Reverse Warrior is a gesture of opening up to all that comes; a sacrifice of the heart as love is radiated inwardly and outwardly. This posture stretches the chest, shoulders and upper arms, mobilizes the thoracic spine, elongates the trunk and strengthens the abdominal wall. The ankles, quadriceps, and glutes work together to stabilize the hips. By creating a microbend in the back knee, the weight can be more evenly distributed between the front and back legs.
The gaze or drishti is focused on the fingertips that reach above the head and awaken the third eye (Ajna) chakra. The heart chakra (anahata) is opened so that messages can flow from the heart to the pineal gland. The solar plexus chakra (manipura) is also activated and enables the practitioner to use his innate gifts in connection with the desires of the heart.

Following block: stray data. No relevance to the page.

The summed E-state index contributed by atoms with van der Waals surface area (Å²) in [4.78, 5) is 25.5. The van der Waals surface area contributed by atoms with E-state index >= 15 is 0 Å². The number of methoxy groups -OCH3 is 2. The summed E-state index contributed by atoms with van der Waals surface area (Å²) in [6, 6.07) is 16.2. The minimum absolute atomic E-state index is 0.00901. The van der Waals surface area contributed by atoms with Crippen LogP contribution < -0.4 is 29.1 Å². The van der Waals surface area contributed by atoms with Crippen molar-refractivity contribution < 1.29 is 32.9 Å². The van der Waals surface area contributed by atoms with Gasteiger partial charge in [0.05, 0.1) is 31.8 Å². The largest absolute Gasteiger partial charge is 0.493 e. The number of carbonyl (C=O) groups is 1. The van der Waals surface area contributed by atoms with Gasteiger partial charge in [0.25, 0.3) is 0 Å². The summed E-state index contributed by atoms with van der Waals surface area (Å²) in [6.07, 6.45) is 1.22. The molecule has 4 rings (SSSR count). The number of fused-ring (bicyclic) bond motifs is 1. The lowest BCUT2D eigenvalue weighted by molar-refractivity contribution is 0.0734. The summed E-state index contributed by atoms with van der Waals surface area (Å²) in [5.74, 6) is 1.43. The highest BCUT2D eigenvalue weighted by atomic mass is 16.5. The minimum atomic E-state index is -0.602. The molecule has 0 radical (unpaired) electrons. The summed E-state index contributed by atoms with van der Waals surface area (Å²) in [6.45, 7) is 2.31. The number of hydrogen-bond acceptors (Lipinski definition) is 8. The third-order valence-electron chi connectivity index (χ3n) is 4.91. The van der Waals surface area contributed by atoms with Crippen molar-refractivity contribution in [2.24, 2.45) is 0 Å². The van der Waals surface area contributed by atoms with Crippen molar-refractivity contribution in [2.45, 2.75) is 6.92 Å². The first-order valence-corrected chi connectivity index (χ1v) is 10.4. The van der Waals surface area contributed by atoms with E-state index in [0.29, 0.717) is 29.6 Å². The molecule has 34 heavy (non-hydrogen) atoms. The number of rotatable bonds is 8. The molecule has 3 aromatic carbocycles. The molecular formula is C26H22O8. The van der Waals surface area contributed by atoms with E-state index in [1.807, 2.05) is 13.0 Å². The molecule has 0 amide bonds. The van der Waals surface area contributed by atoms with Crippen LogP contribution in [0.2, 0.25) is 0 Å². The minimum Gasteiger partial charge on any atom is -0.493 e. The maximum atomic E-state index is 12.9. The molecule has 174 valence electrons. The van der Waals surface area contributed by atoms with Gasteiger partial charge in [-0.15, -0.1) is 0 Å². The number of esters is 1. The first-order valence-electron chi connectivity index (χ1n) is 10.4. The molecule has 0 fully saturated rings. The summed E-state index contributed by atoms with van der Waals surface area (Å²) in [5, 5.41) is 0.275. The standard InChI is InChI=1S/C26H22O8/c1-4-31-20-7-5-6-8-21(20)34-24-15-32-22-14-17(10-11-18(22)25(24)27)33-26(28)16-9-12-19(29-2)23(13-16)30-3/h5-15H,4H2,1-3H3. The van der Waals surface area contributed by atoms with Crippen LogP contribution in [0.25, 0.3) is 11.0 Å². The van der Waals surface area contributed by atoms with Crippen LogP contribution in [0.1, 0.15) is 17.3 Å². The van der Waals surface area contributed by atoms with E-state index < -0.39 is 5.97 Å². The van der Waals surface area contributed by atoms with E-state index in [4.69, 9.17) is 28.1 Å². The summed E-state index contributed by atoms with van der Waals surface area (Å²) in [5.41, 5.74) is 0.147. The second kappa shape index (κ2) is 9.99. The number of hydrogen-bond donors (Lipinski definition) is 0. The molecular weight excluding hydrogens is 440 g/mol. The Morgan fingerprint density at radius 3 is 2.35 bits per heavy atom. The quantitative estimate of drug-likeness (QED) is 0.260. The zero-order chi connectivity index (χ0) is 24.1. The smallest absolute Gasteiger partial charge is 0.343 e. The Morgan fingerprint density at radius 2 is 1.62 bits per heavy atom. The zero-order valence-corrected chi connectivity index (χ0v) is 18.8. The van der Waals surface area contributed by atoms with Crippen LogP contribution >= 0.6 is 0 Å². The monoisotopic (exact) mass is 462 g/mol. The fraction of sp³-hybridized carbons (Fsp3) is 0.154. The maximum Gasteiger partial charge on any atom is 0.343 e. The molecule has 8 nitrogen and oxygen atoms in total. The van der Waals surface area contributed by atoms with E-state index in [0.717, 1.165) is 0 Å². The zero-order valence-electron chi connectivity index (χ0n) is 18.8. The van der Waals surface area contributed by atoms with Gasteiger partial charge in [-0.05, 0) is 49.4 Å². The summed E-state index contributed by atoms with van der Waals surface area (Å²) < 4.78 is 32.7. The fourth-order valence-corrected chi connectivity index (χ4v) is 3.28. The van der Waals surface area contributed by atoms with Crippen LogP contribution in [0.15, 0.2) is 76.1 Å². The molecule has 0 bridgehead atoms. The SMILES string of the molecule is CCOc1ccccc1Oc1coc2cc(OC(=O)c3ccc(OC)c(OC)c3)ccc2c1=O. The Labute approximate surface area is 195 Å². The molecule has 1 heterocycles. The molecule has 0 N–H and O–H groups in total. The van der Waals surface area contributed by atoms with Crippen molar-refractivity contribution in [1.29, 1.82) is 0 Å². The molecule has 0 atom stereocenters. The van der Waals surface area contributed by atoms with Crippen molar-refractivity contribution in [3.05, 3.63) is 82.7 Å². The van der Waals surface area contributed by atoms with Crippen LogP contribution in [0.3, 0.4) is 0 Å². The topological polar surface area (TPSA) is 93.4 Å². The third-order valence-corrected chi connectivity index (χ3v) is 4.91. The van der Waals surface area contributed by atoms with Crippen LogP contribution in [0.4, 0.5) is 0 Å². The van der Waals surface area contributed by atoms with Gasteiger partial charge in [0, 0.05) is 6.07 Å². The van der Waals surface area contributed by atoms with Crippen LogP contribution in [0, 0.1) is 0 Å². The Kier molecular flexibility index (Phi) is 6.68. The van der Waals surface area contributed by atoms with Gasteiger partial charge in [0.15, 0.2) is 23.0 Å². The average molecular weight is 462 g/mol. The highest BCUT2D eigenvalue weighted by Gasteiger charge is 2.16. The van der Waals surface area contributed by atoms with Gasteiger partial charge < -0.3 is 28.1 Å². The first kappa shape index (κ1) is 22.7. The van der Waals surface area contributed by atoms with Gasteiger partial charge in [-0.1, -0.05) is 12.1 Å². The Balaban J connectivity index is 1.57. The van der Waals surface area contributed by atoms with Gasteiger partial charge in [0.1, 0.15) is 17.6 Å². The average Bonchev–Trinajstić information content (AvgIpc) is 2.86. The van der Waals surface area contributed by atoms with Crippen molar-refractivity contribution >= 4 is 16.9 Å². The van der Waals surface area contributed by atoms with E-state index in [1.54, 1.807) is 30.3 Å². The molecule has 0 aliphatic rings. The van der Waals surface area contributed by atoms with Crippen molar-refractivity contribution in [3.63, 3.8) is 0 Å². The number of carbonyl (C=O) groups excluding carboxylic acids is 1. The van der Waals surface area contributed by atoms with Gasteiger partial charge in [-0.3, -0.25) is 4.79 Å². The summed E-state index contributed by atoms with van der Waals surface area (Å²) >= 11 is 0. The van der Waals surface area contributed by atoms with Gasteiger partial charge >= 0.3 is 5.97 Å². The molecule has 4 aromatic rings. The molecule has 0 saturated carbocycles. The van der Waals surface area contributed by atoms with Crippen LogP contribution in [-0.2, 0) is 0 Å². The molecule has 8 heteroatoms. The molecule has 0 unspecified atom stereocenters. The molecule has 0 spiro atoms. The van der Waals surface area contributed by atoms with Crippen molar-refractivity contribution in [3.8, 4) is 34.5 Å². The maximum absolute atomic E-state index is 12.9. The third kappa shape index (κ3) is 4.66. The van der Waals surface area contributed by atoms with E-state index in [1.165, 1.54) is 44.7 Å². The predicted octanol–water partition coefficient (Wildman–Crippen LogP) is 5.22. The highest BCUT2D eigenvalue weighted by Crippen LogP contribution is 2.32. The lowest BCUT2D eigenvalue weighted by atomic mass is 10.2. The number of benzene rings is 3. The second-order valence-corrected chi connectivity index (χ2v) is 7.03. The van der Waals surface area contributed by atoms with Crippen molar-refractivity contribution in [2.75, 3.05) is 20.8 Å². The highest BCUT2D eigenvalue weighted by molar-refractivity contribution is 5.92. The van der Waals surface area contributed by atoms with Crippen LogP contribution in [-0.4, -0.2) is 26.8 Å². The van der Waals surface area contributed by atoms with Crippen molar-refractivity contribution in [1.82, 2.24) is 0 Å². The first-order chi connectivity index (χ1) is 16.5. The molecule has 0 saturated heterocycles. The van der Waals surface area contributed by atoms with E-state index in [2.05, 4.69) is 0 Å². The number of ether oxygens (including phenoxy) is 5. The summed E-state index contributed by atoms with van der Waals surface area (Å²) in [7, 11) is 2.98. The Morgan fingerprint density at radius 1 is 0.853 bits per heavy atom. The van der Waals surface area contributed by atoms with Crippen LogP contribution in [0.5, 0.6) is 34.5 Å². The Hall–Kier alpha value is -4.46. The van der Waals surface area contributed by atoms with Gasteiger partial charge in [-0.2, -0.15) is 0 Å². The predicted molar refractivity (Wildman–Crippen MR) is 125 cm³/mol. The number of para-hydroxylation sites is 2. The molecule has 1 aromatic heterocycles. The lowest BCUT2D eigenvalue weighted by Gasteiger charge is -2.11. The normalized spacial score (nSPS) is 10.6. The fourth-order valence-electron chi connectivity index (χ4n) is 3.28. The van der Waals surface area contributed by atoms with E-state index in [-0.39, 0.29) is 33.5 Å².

Wild Thing Pose or Rock Star; “Turning your dog around” (Camatkarasana)
Image from YogaPedia
Camatkarasana has been described as “the ecstatic unfolding of the raptured heart”. It is an invigorating, invigorating attitude that opens our hearts to unlimited joy. It is rare to see a frown or frown on a yogi who is actively exploring this pose; Even the name Wild Thing brings out a smile.
The shape mobilizes the thoracic spine by opening the chest and upper back and stretching the shoulder girdle. The hip flexors elongate as the quadriceps strengthens, and there is a sense of playfulness as the whole world is turned upside down. Entering the shape between Downward Dog and Plank Pose makes turning around easier, more stable, and more confident. By extending the neck (cervical spine) and reaching through the crown of the head, the gaze naturally follows the palm of the hand, which extends over the head.